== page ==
Whether it's a gathering in Dallas, Boston, Seattle, or especially somewhere abroad, event profs have long looked for ways to infuse programs with local flavor and flair. In an unfamiliar market, it can be hard to lean on only your team or the hotel/venue to do this. That's where a destination management company (DMC) often comes in.
"Think of us as your best friend who is always 'on the scene' and can get you into the hottest new restaurant in town and will also take you on a scenic hike that only the locals know about the next morning," says Kesa Iskra, vice president of creative services for MC&A, a global DMC based in Hawaii. "But a DMC’s role goes beyond local expertise and logistics and into the realm of creativity and innovation."
From transportation to local musicians to event design, DMCs offer a wealth of resources and services. And although they're an added expense, when you know how to work with them well, their knowledge and network can sometimes save you money elsewhere—all while elevating your event experience.
We chatted with four DMCs for tips on how to get the most out of their partnership...
1. Be upfront about your budget.
Along with their objectives and preferences, event profs working with a DMC should share their budgetary constraints upfront. This allows a DMC to "offer realistic, yet creative ideas within the budget parameters," says Stephanie Luczynski, DMCP, director of sales and business development for Destination Concepts inc. (DCi), a San Diego-based DMC. "We want to present you with ideas that will blow your guests away that are also attainable. Even a high-level range truly helps to guide planners closer to their objectives."
Danielle Phippen—CEO of national DMC Access—agrees that budget transparency can lead to creative (and memorable) solutions. "Don't be afraid to share your budget with us early," she says. "It's not a restriction; it's a road map to success. We'll craft smart, innovative solutions that hit your price point while exceeding your expectations. And that’s worth its weight in gold."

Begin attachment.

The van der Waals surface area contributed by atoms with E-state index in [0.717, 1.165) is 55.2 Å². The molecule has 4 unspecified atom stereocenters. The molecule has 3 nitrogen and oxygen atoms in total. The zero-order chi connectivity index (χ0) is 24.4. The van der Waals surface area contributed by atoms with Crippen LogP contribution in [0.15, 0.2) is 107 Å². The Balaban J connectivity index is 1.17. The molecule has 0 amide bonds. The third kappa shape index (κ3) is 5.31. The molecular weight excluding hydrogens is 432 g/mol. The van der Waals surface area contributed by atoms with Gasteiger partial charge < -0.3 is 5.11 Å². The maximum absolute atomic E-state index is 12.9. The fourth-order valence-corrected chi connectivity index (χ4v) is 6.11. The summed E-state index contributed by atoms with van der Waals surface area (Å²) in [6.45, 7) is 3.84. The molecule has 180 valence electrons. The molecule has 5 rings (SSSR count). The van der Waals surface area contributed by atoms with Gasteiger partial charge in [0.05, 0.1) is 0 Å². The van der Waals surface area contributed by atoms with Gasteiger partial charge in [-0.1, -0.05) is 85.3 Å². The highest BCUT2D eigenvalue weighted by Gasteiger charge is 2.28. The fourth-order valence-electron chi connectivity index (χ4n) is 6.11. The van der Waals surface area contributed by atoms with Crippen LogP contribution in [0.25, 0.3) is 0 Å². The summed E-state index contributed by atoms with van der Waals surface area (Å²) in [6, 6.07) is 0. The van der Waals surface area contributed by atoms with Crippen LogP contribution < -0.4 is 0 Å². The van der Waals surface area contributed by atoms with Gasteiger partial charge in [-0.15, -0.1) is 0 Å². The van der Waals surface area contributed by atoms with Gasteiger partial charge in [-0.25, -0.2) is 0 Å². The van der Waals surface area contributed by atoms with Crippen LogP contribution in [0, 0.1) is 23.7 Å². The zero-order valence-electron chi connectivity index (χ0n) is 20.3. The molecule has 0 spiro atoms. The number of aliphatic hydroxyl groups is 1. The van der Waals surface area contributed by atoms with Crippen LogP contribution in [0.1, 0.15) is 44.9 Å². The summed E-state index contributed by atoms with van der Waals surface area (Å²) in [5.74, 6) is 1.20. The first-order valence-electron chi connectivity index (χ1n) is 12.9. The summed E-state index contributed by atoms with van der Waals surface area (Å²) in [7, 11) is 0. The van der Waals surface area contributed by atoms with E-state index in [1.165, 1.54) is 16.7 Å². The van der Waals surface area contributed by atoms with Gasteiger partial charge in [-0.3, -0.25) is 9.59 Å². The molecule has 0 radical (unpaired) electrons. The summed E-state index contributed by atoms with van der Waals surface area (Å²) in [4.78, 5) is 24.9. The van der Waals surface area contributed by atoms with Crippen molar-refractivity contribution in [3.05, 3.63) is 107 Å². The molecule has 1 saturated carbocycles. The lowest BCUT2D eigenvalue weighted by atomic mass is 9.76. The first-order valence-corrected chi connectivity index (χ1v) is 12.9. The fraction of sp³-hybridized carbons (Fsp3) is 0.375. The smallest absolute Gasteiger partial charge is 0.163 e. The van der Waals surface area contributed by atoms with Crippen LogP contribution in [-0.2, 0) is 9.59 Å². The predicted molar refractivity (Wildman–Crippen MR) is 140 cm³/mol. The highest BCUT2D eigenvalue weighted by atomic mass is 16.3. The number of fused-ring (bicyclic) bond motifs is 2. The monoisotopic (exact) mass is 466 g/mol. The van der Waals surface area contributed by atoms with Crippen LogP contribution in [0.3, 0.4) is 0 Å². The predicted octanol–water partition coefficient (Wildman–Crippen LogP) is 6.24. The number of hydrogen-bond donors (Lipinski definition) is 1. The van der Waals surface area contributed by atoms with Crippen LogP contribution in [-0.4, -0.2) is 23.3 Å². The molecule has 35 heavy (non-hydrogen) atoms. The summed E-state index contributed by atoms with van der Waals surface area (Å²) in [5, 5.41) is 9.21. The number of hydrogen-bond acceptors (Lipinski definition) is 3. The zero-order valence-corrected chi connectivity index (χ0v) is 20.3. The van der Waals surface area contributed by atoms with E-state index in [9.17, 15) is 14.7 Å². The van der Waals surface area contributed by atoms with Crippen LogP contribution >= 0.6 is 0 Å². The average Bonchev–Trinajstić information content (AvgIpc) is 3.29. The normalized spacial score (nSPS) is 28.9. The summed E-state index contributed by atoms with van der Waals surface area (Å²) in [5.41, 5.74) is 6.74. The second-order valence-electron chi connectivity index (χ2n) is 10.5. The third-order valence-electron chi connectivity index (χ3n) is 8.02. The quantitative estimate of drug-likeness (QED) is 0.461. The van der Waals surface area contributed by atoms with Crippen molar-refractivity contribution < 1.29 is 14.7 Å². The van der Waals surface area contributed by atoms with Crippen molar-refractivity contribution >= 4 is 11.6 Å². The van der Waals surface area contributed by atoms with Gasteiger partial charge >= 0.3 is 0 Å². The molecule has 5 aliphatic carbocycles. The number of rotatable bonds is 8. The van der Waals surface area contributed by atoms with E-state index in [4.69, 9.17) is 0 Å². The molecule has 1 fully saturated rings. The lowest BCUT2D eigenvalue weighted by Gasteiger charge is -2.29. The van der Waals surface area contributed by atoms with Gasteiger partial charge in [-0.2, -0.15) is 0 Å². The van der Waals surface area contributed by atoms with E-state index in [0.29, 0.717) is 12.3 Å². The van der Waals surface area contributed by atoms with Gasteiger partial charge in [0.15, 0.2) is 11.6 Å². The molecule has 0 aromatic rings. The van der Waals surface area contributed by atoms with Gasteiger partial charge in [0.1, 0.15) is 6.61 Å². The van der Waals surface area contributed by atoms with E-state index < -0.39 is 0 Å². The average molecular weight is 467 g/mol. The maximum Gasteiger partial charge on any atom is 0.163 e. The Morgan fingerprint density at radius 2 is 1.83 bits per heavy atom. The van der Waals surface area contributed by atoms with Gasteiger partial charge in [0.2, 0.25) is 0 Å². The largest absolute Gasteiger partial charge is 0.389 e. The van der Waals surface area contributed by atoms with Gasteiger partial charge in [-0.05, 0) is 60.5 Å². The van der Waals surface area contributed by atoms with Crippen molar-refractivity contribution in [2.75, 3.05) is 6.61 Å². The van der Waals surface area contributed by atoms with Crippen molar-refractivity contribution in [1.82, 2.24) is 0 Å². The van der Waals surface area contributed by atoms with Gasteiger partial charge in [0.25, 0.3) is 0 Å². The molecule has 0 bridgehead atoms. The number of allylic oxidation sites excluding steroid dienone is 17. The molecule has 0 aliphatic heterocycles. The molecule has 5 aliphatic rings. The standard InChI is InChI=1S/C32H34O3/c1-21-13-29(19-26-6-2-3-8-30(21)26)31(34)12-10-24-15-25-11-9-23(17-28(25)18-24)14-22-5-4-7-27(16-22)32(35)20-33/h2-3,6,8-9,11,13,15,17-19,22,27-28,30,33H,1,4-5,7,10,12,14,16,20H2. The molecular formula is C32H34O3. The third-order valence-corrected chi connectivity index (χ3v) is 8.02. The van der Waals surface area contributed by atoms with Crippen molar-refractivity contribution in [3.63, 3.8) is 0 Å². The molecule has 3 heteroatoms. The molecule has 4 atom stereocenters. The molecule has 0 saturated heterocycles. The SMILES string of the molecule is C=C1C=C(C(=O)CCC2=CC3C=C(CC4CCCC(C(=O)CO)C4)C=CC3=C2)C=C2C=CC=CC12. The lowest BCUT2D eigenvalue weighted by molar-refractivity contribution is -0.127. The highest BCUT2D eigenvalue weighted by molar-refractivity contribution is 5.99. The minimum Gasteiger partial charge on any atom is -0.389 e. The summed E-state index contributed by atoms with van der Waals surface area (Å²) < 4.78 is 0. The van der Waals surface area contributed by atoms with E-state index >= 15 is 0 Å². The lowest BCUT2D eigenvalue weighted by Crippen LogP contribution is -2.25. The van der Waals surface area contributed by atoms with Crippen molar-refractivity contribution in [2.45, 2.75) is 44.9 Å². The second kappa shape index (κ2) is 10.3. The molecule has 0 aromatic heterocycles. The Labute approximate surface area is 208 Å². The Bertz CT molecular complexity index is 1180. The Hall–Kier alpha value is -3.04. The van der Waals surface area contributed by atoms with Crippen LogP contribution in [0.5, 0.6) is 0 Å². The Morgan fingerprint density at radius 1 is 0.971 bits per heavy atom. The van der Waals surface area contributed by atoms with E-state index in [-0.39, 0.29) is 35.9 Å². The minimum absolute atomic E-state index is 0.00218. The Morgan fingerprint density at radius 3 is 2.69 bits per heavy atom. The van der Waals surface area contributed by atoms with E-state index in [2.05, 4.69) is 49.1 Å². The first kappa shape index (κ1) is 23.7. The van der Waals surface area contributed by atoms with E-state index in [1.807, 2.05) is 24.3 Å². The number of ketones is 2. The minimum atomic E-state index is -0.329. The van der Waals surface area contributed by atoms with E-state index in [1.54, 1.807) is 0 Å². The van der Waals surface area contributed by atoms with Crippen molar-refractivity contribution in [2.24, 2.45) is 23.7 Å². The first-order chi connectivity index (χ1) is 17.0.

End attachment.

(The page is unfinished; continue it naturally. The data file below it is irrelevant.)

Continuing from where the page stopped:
An example from Luczynski: "Recently, we had a client who wanted printed Hollywood Walk of Fame stars on a wall for an upcoming event, but with 500 names, the printing and hanging was extremely expensive and over their budget. DCi came up with the idea to project the image, which was a quarter of the price and gave the client their dream with the same effect for less."
The last thing a DMC wants to do is propose an idea that gets everyone excited, but then learn it won't fit into your budget, says Iskra. "It’s hard to come back from that spike of excitement, and there’s so much we can do to create an unforgettable experience that doesn’t require a large budget," she says. "Even if your budget hasn’t been clearly established yet, sharing what you’ve spent historically, or even giving us a range that you know is digestible to your internal stakeholders, helps us tremendously and allows us to deliver a proposal that hits the mark from the very beginning."
2. Leverage a DMC's local expertise.
This might be a given, but it's important to know all the ways a DMC's local expertise comes in handy. Phippen says DMCs are no longer just here to provide basic destination-based services—they really aim to immerse attendees in what makes a certain locale unique.
In addition, local expertise can mean price negotiations. DMCs can often negotiate favorable rates or budget-friendly options for decor, entertainment, production, transportation, and activities, says Melis Feingold, vice president of creative partnerships for Falls Church, Va.-based CSI DMC.
"Planners should expect DMCs to negotiate with local suppliers on their behalf," Luczynski adds. "DCi leverages our ties to the local community and nationwide buying power to secure the best rates for planners from the best regional suppliers. This is the best way DMCs can help a planner stretch their budgets and fulfill every deliverable outlined in an RFP."